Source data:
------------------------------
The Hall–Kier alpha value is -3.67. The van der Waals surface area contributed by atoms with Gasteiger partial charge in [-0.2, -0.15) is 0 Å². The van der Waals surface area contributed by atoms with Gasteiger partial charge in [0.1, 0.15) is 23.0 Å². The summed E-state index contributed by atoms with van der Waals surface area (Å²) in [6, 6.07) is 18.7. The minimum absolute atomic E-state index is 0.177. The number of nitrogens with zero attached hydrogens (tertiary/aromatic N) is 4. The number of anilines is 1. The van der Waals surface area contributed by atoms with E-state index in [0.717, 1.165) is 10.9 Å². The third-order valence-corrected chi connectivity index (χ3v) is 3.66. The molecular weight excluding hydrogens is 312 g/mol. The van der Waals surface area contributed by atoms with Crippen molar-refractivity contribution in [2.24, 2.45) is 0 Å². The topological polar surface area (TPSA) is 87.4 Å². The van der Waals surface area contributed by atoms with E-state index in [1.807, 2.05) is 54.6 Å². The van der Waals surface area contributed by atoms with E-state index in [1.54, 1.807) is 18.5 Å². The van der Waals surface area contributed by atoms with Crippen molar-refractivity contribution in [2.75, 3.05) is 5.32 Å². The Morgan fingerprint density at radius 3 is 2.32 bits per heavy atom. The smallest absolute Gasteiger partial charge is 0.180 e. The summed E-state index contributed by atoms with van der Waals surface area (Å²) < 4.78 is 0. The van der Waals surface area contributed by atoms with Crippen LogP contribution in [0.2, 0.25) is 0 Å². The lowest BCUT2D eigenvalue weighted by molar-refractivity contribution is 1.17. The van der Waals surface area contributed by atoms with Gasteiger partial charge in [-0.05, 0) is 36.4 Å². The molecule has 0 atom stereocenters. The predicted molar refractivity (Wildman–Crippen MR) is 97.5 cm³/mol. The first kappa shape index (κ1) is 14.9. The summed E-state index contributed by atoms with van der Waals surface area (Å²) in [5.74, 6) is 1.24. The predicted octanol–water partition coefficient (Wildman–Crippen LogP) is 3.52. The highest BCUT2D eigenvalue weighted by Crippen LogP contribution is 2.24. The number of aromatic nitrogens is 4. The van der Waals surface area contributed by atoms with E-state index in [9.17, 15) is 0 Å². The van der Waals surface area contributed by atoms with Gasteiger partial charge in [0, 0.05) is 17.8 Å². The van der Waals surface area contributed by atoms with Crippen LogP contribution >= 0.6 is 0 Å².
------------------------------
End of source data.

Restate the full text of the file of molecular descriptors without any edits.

The Hall–Kier alpha value is -3.67. The van der Waals surface area contributed by atoms with Gasteiger partial charge in [-0.2, -0.15) is 0 Å². The van der Waals surface area contributed by atoms with Gasteiger partial charge in [0.1, 0.15) is 23.0 Å². The summed E-state index contributed by atoms with van der Waals surface area (Å²) in [6, 6.07) is 18.7. The minimum absolute atomic E-state index is 0.177. The number of nitrogens with zero attached hydrogens (tertiary/aromatic N) is 4. The number of anilines is 1. The van der Waals surface area contributed by atoms with E-state index in [0.717, 1.165) is 10.9 Å². The third-order valence-corrected chi connectivity index (χ3v) is 3.66. The molecular weight excluding hydrogens is 312 g/mol. The van der Waals surface area contributed by atoms with Crippen molar-refractivity contribution in [2.24, 2.45) is 0 Å². The topological polar surface area (TPSA) is 87.4 Å². The van der Waals surface area contributed by atoms with E-state index in [1.807, 2.05) is 54.6 Å². The van der Waals surface area contributed by atoms with E-state index in [1.54, 1.807) is 18.5 Å². The van der Waals surface area contributed by atoms with Crippen molar-refractivity contribution in [2.75, 3.05) is 5.32 Å². The Morgan fingerprint density at radius 3 is 2.32 bits per heavy atom. The smallest absolute Gasteiger partial charge is 0.180 e. The summed E-state index contributed by atoms with van der Waals surface area (Å²) < 4.78 is 0. The van der Waals surface area contributed by atoms with Crippen LogP contribution in [0.2, 0.25) is 0 Å². The lowest BCUT2D eigenvalue weighted by molar-refractivity contribution is 1.17. The van der Waals surface area contributed by atoms with Gasteiger partial charge in [-0.05, 0) is 36.4 Å². The molecule has 0 atom stereocenters. The predicted molar refractivity (Wildman–Crippen MR) is 97.5 cm³/mol. The first kappa shape index (κ1) is 14.9. The summed E-state index contributed by atoms with van der Waals surface area (Å²) in [5.74, 6) is 1.24. The predicted octanol–water partition coefficient (Wildman–Crippen LogP) is 3.52. The highest BCUT2D eigenvalue weighted by Crippen LogP contribution is 2.24. The number of aromatic nitrogens is 4. The van der Waals surface area contributed by atoms with E-state index in [9.17, 15) is 0 Å². The van der Waals surface area contributed by atoms with Gasteiger partial charge in [0, 0.05) is 17.8 Å². The van der Waals surface area contributed by atoms with Crippen LogP contribution >= 0.6 is 0 Å².